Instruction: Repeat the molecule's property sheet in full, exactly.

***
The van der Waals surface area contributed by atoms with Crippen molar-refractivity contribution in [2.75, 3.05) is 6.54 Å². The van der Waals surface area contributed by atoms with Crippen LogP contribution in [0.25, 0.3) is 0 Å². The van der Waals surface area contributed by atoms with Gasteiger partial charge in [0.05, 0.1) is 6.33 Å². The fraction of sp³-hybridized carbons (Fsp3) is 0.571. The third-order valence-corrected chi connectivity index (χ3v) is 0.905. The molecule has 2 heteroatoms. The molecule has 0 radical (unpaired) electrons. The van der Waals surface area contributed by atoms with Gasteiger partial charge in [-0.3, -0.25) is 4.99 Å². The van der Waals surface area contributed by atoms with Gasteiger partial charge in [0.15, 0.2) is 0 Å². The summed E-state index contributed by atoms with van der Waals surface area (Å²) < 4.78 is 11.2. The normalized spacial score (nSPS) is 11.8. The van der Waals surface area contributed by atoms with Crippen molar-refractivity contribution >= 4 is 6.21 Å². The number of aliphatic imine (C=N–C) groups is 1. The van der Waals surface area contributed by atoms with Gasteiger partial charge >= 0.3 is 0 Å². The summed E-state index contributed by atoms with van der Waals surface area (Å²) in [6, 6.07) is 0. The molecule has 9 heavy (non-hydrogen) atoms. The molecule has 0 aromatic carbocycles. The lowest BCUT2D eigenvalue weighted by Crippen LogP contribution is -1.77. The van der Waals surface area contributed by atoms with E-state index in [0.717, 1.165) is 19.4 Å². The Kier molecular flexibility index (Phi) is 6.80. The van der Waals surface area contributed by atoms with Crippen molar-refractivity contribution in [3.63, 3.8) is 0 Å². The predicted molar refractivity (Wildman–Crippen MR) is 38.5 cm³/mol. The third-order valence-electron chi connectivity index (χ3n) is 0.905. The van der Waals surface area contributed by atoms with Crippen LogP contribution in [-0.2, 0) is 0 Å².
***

The van der Waals surface area contributed by atoms with Crippen molar-refractivity contribution in [2.75, 3.05) is 6.54 Å². The van der Waals surface area contributed by atoms with Crippen LogP contribution in [0.25, 0.3) is 0 Å². The van der Waals surface area contributed by atoms with Gasteiger partial charge in [0.05, 0.1) is 6.33 Å². The fraction of sp³-hybridized carbons (Fsp3) is 0.571. The third-order valence-corrected chi connectivity index (χ3v) is 0.905. The molecule has 2 heteroatoms. The molecule has 0 radical (unpaired) electrons. The van der Waals surface area contributed by atoms with Gasteiger partial charge in [-0.3, -0.25) is 4.99 Å². The van der Waals surface area contributed by atoms with Gasteiger partial charge in [0.15, 0.2) is 0 Å². The summed E-state index contributed by atoms with van der Waals surface area (Å²) < 4.78 is 11.2. The normalized spacial score (nSPS) is 11.8. The van der Waals surface area contributed by atoms with Crippen molar-refractivity contribution >= 4 is 6.21 Å². The number of aliphatic imine (C=N–C) groups is 1. The van der Waals surface area contributed by atoms with Gasteiger partial charge >= 0.3 is 0 Å². The summed E-state index contributed by atoms with van der Waals surface area (Å²) in [6, 6.07) is 0. The molecule has 9 heavy (non-hydrogen) atoms. The molecule has 0 aromatic carbocycles. The lowest BCUT2D eigenvalue weighted by Crippen LogP contribution is -1.77. The van der Waals surface area contributed by atoms with E-state index in [0.717, 1.165) is 19.4 Å². The Kier molecular flexibility index (Phi) is 6.80. The van der Waals surface area contributed by atoms with Crippen molar-refractivity contribution in [3.63, 3.8) is 0 Å². The predicted molar refractivity (Wildman–Crippen MR) is 38.5 cm³/mol. The third-order valence-electron chi connectivity index (χ3n) is 0.905. The van der Waals surface area contributed by atoms with Crippen LogP contribution in [-0.2, 0) is 0 Å².